It gets worse than that. Hepatitis C is another issue where the House spoke loud and clear. A motion was moved in the House which was a directive given by the House to the minister to be able to compensate those who were victimized with hepatitis C outside the 1988 to 1990 window and absolutely not one cheque has been given. There was $1.2 billion set up in a fund and $1.1 billion left in it and the minister is still saying that we should study it. He said that we had to study it in June to find out whether we had enough money to pay out. He found out there was enough money but there still has not been one cheque.

That is the kind of contempt that the government is showing to Canadians and to the House. That is not democracy.

If we are here debating something tonight, it is not whether there should be a decision to ban exports of pharmaceuticals. We should be debating whether the House means anything, whether a vote in the House carries any weight and why the government is still in power when it can treat this place, and Canadians in an extension of this place, with such contempt. That is the real debate that should be taking place in the House tonight, especially on a day like we have had today when we see the kind of situations that the government has got into over the last number of years. It is a disgrace and it is frustrating.

Let us talk about something that is really relevant and very current with regard to brand name pharmaceuticals, Tamiflu. We have right now another few birds that have contracted avian flu. We are not sure exactly what strain it is. It is not only in Manitoba and in Ontario but it was discovered this afternoon in British Columbia. We are seeing, almost on a daily basis, a potentially very serious problem happening in our country.

When we see why we should have had bulk sales of pharmaceuticals banned it is because of the Tamiflu. Yesterday, not the brand name pharmaceuticals, but the Internet pharmaceutical corporations said that they will stop all sales of Tamiflu to the United States.They are the ones who have shown the leadership, more leadership than we have seen from the government and the minister.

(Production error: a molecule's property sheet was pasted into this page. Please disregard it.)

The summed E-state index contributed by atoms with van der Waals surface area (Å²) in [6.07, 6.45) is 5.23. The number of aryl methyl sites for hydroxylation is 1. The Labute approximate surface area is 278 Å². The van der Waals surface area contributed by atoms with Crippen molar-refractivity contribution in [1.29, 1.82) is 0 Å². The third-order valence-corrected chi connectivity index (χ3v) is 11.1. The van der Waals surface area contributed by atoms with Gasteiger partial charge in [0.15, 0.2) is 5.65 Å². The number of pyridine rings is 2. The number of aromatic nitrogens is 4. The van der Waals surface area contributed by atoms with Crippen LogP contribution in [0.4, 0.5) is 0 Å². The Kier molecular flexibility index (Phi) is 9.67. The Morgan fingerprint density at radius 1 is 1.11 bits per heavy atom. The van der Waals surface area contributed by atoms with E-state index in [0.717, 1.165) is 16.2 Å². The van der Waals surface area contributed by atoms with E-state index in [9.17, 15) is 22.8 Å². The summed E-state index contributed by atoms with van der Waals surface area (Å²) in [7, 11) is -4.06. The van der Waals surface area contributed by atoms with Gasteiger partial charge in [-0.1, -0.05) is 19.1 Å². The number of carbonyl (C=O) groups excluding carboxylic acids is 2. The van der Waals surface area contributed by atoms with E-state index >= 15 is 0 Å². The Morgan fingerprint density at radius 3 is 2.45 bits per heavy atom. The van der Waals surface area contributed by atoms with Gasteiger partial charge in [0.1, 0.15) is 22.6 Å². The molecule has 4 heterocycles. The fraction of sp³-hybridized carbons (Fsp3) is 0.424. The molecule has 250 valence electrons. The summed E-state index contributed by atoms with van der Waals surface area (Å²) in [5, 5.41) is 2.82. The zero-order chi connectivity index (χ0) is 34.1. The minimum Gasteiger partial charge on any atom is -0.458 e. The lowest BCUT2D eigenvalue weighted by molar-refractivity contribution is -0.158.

It is absolutely amazing, when we are sitting with a potential crisis and when we have seen that it was the number one issue on the mind of the minister a year ago, and we have still seen no action. No wonder we are excited and upset about what we are not seeing in so far as leadership from the government.

Should it happen? Should we be banning bulk sales? Yes, but not now; it should have been long before now. What this debate is really about is the lack of leadership from a government that has shown none in this regard.

Cross-Border Drug SalesGovernment Orders

8:25 p.m.

Liberal

Don Boudria Liberal Glengarry—Prescott—Russell, ON

Mr. Chair, the hon. member says that the banning of bulk sales is the remedy to everything. My contention is that is only part of the remedy. That is not where it ends.

Let us look at the Internet pharmacies themselves and how they have caused shortages of product and medications in this country. They have stretched medical ethics as though they were an elastic. They have gone so far as to send flyers in the mail last year telling doctors that if they want to make some extra money for their Christmas shopping they could sign prescriptions at $10 a crack. I raised that flyer on the floor of this House. Surely the hon. member, knowledgeable as he is on issues involving medicine, cannot say that this is okay, that this is acceptable.

I want to go back to the issue of Tamiflu. I want to read something that was read into the record earlier today. This is from a media report:

Online, demand by individuals is skyrocketing.

“It's crazy,” said Mark Catroppa, a vice president with CanadaMedicineShop.com in Vancouver, British Columbia. The company has about 175,000 U.S. customers.

Last year, his company sold no more than 10 doses of Tamiflu or Relenza in any month....During the past two weeks, about 400 people a day ordered the drugs [from outside the country].